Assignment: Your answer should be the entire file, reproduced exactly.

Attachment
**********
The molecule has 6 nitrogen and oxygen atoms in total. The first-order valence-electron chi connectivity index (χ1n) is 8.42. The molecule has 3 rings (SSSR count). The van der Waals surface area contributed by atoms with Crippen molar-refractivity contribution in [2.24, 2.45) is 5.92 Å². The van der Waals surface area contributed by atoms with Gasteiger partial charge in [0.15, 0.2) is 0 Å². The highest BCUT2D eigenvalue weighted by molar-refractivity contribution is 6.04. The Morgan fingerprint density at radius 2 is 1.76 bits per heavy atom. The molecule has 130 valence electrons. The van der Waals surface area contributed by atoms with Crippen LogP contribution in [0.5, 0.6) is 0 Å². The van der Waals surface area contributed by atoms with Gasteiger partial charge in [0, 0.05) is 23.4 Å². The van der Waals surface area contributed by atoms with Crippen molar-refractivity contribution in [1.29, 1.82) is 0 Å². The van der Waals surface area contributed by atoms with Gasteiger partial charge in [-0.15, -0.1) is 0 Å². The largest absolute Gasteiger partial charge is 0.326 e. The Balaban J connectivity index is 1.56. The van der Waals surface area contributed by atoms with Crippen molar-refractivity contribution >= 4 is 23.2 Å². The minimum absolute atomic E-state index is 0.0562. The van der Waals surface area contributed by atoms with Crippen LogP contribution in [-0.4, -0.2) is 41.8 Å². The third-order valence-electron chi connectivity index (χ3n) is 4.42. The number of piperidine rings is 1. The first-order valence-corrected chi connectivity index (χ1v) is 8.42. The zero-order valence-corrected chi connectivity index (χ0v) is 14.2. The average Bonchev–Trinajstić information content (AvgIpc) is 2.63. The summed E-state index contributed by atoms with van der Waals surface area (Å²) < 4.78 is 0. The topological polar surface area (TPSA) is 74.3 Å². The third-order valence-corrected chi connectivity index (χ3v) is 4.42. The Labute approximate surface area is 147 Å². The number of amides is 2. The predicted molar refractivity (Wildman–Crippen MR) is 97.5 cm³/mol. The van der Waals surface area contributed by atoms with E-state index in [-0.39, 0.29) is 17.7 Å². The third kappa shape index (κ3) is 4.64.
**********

The molecule has 6 nitrogen and oxygen atoms in total. The first-order valence-electron chi connectivity index (χ1n) is 8.42. The molecule has 3 rings (SSSR count). The van der Waals surface area contributed by atoms with Crippen molar-refractivity contribution in [2.24, 2.45) is 5.92 Å². The van der Waals surface area contributed by atoms with Gasteiger partial charge in [0.15, 0.2) is 0 Å². The highest BCUT2D eigenvalue weighted by molar-refractivity contribution is 6.04. The Morgan fingerprint density at radius 2 is 1.76 bits per heavy atom. The molecule has 130 valence electrons. The van der Waals surface area contributed by atoms with Crippen LogP contribution in [0.5, 0.6) is 0 Å². The van der Waals surface area contributed by atoms with Gasteiger partial charge in [0, 0.05) is 23.4 Å². The van der Waals surface area contributed by atoms with Crippen molar-refractivity contribution in [1.29, 1.82) is 0 Å². The van der Waals surface area contributed by atoms with Gasteiger partial charge in [-0.15, -0.1) is 0 Å². The largest absolute Gasteiger partial charge is 0.326 e. The Balaban J connectivity index is 1.56. The van der Waals surface area contributed by atoms with Crippen molar-refractivity contribution >= 4 is 23.2 Å². The minimum absolute atomic E-state index is 0.0562. The van der Waals surface area contributed by atoms with Crippen LogP contribution in [-0.4, -0.2) is 41.8 Å². The third-order valence-electron chi connectivity index (χ3n) is 4.42. The number of piperidine rings is 1. The first-order valence-corrected chi connectivity index (χ1v) is 8.42. The zero-order valence-corrected chi connectivity index (χ0v) is 14.2. The average Bonchev–Trinajstić information content (AvgIpc) is 2.63. The summed E-state index contributed by atoms with van der Waals surface area (Å²) < 4.78 is 0. The topological polar surface area (TPSA) is 74.3 Å². The third-order valence-corrected chi connectivity index (χ3v) is 4.42. The Labute approximate surface area is 147 Å². The number of amides is 2. The predicted molar refractivity (Wildman–Crippen MR) is 97.5 cm³/mol. The van der Waals surface area contributed by atoms with E-state index in [-0.39, 0.29) is 17.7 Å². The third kappa shape index (κ3) is 4.64.